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ransmission electron micrograph of dengue virus particles (gold). Micrograph courtesy of CDC; colorization and visual effects by NIAID © CDC and NIAID

The Rise of Dengue: A Global Perspective

Around the world, dengue is considered the most common viral disease transmitted by mosquitoes that affects people. According to the World Health Organization (WHO), the disease is now endemic in more than 100 countries. In the first three months of 2024, over five million dengue cases and over 2000 dengue-related deaths were reported globally. The figures so far project that 2024 could be even worse than 2023, with the regions most seriously affected being the Americas, South-East Asia, and Western Pacific.

In the Americas, there were 6,186,805 suspected cases of dengue reported in the first 15 weeks of 2024. To put this into perspective, according to the Pan American Health Organization (PAHO), this figure represents an increase of 254% compared to the same period in 2023. Of these cases 5,928 were confirmed and classified as severe dengue.

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Rogan Brown: The Science of Paper

Rogan Brown is an Anglo-Irish artist notable for his intricate paper sculptures that beautifully intertwine art and science. Drawing inspiration from the microscopic to the monumental—microbiology, botanical forms, geological structures, and marine ecosystems—Brown meticulously handcrafts and laser-cuts complex three-dimensional artworks. His pieces surpass mere representation, merging scientific accuracy with surreal artistic flair.

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Shiuly Khatun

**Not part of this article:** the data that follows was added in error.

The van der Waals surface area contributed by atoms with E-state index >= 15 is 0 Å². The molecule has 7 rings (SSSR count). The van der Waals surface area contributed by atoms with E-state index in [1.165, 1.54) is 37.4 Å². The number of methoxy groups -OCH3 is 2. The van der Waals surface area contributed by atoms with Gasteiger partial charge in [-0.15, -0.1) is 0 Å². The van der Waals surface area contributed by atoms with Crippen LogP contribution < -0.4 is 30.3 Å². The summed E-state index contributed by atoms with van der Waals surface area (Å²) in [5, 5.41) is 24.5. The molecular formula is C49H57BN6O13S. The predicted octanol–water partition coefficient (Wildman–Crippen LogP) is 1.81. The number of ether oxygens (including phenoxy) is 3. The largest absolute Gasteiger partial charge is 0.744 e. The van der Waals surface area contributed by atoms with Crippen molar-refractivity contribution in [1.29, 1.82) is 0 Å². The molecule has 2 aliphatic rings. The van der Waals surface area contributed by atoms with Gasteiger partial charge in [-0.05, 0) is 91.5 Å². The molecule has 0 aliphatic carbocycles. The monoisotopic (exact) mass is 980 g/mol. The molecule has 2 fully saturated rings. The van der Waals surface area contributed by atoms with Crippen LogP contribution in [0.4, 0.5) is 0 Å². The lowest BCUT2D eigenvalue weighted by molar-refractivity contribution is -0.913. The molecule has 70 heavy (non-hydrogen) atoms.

Shiuly Khatun: Dengue Warrior

Shiuly Khatun is a Field Supervisor at the Dhalpur Aalo Clinic in Dhaka, Bangladesh, where she manages and coordinates the clinic’s operations. Her daily responsibilities are vast and critical, ranging from mapping areas and dividing work for community volunteers to conducting health sessions and overseeing satellite clinic activities.

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Aedes mosquito

Dengue fever, once confined to the tropics, now threatens the U.S.

Climate change is expanding the habitat of the mosquitoes that carry the disease, allowing them to spread further north.

Meg Norris was traveling in Argentina in April when the first signs of dengue fever hit her. The weather in Salta, just south of the Bolivian border, was warm, but Norris, a 33-year-old from Boulder, Colorado, zipped a fleece sweatshirt around her body to stop herself from shivering.

“I thought it was sun poisoning,” she said.

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Image of SALVADOR, BAHIA / BRAZIL - February 14, 2017: Child with measles symptoms is seen with small red spots on body and feverish state.

Europe and the U.S. Battle Measles – Again